Home > Burning Glass (Burning Glass #1)(13)

Burning Glass (Burning Glass #1)(13)
Kathryn Purdie

“The emperor will not find that excuse tolerable,” Anton replied.

“Yes, you have made the emperor’s stance on this convent quite clear.” Sestra Mirna straightened her back. “Let us not waste any more words. Sonya will leave—”

“When we have buried Yuliya,” I finished for her, “and paid our respects to the fallen Auraseers.”

She frowned at me, her gaze drifting to my hair. “What are you doing, child?”

I pulled my hand away from my head to discover a clump of hair caught between my fingers. “Dasha,” I murmured, spinning around to the open doorway.

The little girl stood barefoot in her nightdress, her hands working away at what little hair remained on her scalp. Beside her, Tola whimpered, nose running and face streaming with tears. I touched my wet cheek. How much had they heard?

“Are you leaving us, too?” Tola asked me.

My heated emotions took a sudden halt. Looking at the two remaining Auraseers—the only two, besides me, who’d managed to survive—my heart split apart like the last leaf from an ice-frosted tree. What if I did run away? Anton would be forced to take Tola to Torchev. How could I allow a child to be sent in my place to protect Emperor Valko when a seasoned Auraseer had been executed for failing to do just that? It would be a death sentence. And after Tola, Dasha would be required.

Building within myself a shaky fortress of resolve, I crossed to the doorway, knelt by the girls, and took their hands in mine. If I made a show of convincing confidence, they would glean it from my aura. “You must be brave,” I said. “Sestra Mirna will depend upon you.” My words felt insensitive as they spilled from my mouth. Dasha and Tola were more fragile, more vulnerable, than they had ever been. But I needed them to find the courage to live here in such an abandoned state. “I will go to the emperor myself and see to it you are comfortable here.”

Tola nodded, accepting her fate, though her tears never ceased to flow. I swallowed my heart, clawing up my throat, and looked to Dasha. “And when I come to visit”—something the emperor would surely never allow—“your hair will be so long, it will sweep the convent halls.”

Dasha grinned a little at that, and I did my best to mirror her flickering hope. Then, biting my lip, I rose to my feet and revolved to face the prince. His piercing gaze was inscrutable, his emotions locked behind some new barrier he’d thrown up against me.

“I will go with you to Torchev,” I said. “Tonight. So long as you promise to have these walls rebuilt and send a guard immediately upon our return to protect the convent.” At least some provisions remained here. The cold storage cellars were surely standing, and the library’s fireplace could be used for cooking now the kitchen was gone.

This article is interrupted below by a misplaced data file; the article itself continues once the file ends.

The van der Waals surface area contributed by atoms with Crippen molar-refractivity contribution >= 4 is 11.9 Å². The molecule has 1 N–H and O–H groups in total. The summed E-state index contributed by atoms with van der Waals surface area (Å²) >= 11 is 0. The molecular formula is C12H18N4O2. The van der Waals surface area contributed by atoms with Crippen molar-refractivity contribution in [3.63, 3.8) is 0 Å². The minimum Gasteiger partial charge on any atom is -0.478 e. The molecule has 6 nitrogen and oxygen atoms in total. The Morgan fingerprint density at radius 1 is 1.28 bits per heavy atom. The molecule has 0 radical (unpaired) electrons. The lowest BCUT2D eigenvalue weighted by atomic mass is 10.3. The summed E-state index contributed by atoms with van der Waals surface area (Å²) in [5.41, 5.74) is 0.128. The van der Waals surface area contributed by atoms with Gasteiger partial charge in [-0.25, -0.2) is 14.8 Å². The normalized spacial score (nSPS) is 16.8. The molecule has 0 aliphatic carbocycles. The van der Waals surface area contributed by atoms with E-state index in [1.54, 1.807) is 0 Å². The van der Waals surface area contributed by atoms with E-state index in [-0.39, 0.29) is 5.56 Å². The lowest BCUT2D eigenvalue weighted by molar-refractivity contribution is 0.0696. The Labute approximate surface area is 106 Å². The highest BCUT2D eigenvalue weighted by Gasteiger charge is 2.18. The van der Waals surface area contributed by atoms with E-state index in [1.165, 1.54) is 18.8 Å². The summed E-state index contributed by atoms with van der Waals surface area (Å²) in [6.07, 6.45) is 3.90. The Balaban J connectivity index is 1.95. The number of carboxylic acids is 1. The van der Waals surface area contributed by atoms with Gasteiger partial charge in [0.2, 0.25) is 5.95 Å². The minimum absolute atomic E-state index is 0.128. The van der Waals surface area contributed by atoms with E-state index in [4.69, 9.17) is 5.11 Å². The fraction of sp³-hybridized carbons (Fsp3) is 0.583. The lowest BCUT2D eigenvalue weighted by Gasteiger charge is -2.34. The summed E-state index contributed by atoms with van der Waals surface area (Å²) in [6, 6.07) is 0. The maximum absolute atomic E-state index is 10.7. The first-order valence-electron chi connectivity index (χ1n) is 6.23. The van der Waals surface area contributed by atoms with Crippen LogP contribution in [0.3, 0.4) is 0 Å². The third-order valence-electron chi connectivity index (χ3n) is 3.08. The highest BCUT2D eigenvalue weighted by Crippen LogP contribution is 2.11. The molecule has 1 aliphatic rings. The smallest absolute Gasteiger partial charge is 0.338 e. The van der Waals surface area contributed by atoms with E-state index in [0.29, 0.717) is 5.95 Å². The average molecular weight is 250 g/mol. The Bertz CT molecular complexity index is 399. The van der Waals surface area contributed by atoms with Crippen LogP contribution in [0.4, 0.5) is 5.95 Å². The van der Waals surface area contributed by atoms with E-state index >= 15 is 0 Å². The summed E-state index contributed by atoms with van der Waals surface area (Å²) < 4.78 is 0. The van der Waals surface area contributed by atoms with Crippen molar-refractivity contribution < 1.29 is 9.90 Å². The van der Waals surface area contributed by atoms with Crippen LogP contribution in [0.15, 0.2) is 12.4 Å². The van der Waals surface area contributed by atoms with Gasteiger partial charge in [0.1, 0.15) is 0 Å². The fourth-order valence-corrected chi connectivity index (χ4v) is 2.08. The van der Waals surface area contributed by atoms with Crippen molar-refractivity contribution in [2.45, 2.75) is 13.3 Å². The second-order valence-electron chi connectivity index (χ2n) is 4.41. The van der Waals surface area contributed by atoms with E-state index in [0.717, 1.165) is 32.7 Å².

Anton’s eyes lowered to Dasha and Tola, flanking my sides. His boot tapped three times before he said, “You have my word.”

I inhaled a steadying breath. Every fiber holding me together threatened to give way until I crumbled back to the dust and earth I came from. “Then you should prepare your horses.”

I was not ready. Nothing could have prepared me for this moment.

“I am ready,” I said.


SESTRA MIRNA STOOD IN THE SNOW BEFORE THE BLACKENED rubble of the convent. Dasha and Tola clung to her skirt. The three of them watched me on the edge of the road, preparing to say one last good-bye as I waited for the troika to pull out from the stables.

Breathe, Sonya. Just breathe.

I pictured Yuliya in the infirmary when I had tried my best to give her a deserving farewell. Sestra Mirna hadn’t yet had the chance to clean her body, so I stripped away my friend’s crimson-soaked sheets and removed the bandage from the crook of her arm. My hands trembled when I sponged away the dried blood from the gash in her leg and worked the tangles out of her matted ginger hair.

“I’m so sorry,” I told her again and again.

Tending to her was a torment. Every time I touched her blood, the echoes of her last agonizing moments of life rushed into my awareness.

Terror. Helplessness. Sheer anxiety. Pity. Sorrow. Despondency. Her suffering stole my breath, made my body seize with pain, my teeth grind together so I wouldn’t cry out.

Then a strange euphoria flooded into me. A blissful abandon, even though her physical suffering intensified. And past it came the most amazing feeling of all—calm courage. She was brave in the face of dying.

Setting my rag aside, I swallowed, closed my eyes, and took her cold hand in mine. This time I let myself cry. I fell to my knees and bent my head over Yuliya’s stiff hand.

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